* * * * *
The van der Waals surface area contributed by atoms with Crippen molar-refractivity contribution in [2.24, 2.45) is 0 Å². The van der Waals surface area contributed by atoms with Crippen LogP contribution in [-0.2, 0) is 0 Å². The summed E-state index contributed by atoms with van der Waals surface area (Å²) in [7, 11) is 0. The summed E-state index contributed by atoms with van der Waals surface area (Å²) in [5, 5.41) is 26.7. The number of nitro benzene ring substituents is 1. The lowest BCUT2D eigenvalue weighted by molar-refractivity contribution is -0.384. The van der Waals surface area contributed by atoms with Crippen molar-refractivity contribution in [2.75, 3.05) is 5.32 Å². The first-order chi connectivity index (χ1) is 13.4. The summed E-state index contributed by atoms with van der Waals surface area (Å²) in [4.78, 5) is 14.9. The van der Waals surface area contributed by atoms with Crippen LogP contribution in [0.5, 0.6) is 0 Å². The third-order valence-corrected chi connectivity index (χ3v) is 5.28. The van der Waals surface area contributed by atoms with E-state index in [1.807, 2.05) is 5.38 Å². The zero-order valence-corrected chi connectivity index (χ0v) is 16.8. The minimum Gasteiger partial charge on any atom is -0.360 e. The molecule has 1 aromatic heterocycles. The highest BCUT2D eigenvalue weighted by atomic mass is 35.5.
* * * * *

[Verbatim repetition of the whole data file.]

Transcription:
The van der Waals surface area contributed by atoms with Crippen molar-refractivity contribution in [2.24, 2.45) is 0 Å². The van der Waals surface area contributed by atoms with Crippen LogP contribution in [-0.2, 0) is 0 Å². The summed E-state index contributed by atoms with van der Waals surface area (Å²) in [7, 11) is 0. The summed E-state index contributed by atoms with van der Waals surface area (Å²) in [5, 5.41) is 26.7. The number of nitro benzene ring substituents is 1. The lowest BCUT2D eigenvalue weighted by molar-refractivity contribution is -0.384. The van der Waals surface area contributed by atoms with Crippen molar-refractivity contribution in [2.75, 3.05) is 5.32 Å². The first-order chi connectivity index (χ1) is 13.4. The summed E-state index contributed by atoms with van der Waals surface area (Å²) in [4.78, 5) is 14.9. The van der Waals surface area contributed by atoms with Crippen LogP contribution in [0.5, 0.6) is 0 Å². The third-order valence-corrected chi connectivity index (χ3v) is 5.28. The van der Waals surface area contributed by atoms with E-state index in [1.807, 2.05) is 5.38 Å². The zero-order valence-corrected chi connectivity index (χ0v) is 16.8. The minimum Gasteiger partial charge on any atom is -0.360 e. The molecule has 1 aromatic heterocycles. The highest BCUT2D eigenvalue weighted by atomic mass is 35.5.